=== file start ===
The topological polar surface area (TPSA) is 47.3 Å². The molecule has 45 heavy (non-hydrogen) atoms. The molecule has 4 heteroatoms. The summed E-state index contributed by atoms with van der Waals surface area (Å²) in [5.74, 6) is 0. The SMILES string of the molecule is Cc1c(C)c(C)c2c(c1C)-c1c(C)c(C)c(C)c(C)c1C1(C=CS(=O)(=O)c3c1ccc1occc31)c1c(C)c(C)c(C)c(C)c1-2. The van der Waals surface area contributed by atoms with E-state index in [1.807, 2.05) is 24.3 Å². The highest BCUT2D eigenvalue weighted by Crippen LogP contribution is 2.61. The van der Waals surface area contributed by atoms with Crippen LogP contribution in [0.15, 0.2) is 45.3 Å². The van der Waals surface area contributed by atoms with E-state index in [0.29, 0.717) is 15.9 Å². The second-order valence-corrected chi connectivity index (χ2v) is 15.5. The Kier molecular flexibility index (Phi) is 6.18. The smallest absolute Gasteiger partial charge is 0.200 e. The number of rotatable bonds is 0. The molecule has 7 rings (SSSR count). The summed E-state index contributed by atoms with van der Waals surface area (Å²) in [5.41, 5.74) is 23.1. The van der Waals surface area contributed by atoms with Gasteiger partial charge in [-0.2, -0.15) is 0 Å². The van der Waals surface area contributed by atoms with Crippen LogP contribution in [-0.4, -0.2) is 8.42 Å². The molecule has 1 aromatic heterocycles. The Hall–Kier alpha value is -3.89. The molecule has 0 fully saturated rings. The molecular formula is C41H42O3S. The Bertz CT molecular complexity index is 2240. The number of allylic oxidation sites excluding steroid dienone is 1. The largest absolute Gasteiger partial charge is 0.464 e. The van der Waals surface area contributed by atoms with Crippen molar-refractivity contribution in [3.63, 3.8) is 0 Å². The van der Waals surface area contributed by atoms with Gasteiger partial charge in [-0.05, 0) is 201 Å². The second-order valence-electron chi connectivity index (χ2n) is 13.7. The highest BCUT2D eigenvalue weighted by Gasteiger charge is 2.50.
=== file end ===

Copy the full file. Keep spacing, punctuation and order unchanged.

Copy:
The topological polar surface area (TPSA) is 47.3 Å². The molecule has 45 heavy (non-hydrogen) atoms. The molecule has 4 heteroatoms. The summed E-state index contributed by atoms with van der Waals surface area (Å²) in [5.74, 6) is 0. The SMILES string of the molecule is Cc1c(C)c(C)c2c(c1C)-c1c(C)c(C)c(C)c(C)c1C1(C=CS(=O)(=O)c3c1ccc1occc31)c1c(C)c(C)c(C)c(C)c1-2. The van der Waals surface area contributed by atoms with E-state index in [1.807, 2.05) is 24.3 Å². The highest BCUT2D eigenvalue weighted by Crippen LogP contribution is 2.61. The van der Waals surface area contributed by atoms with Crippen LogP contribution in [0.15, 0.2) is 45.3 Å². The van der Waals surface area contributed by atoms with E-state index in [0.29, 0.717) is 15.9 Å². The second-order valence-corrected chi connectivity index (χ2v) is 15.5. The Kier molecular flexibility index (Phi) is 6.18. The smallest absolute Gasteiger partial charge is 0.200 e. The number of rotatable bonds is 0. The molecule has 7 rings (SSSR count). The summed E-state index contributed by atoms with van der Waals surface area (Å²) in [5.41, 5.74) is 23.1. The van der Waals surface area contributed by atoms with Gasteiger partial charge in [-0.2, -0.15) is 0 Å². The van der Waals surface area contributed by atoms with Crippen LogP contribution in [-0.4, -0.2) is 8.42 Å². The molecule has 1 aromatic heterocycles. The Hall–Kier alpha value is -3.89. The molecule has 0 fully saturated rings. The molecular formula is C41H42O3S. The Bertz CT molecular complexity index is 2240. The number of allylic oxidation sites excluding steroid dienone is 1. The largest absolute Gasteiger partial charge is 0.464 e. The van der Waals surface area contributed by atoms with Crippen molar-refractivity contribution in [3.63, 3.8) is 0 Å². The van der Waals surface area contributed by atoms with Gasteiger partial charge in [-0.05, 0) is 201 Å². The second-order valence-electron chi connectivity index (χ2n) is 13.7. The highest BCUT2D eigenvalue weighted by Gasteiger charge is 2.50.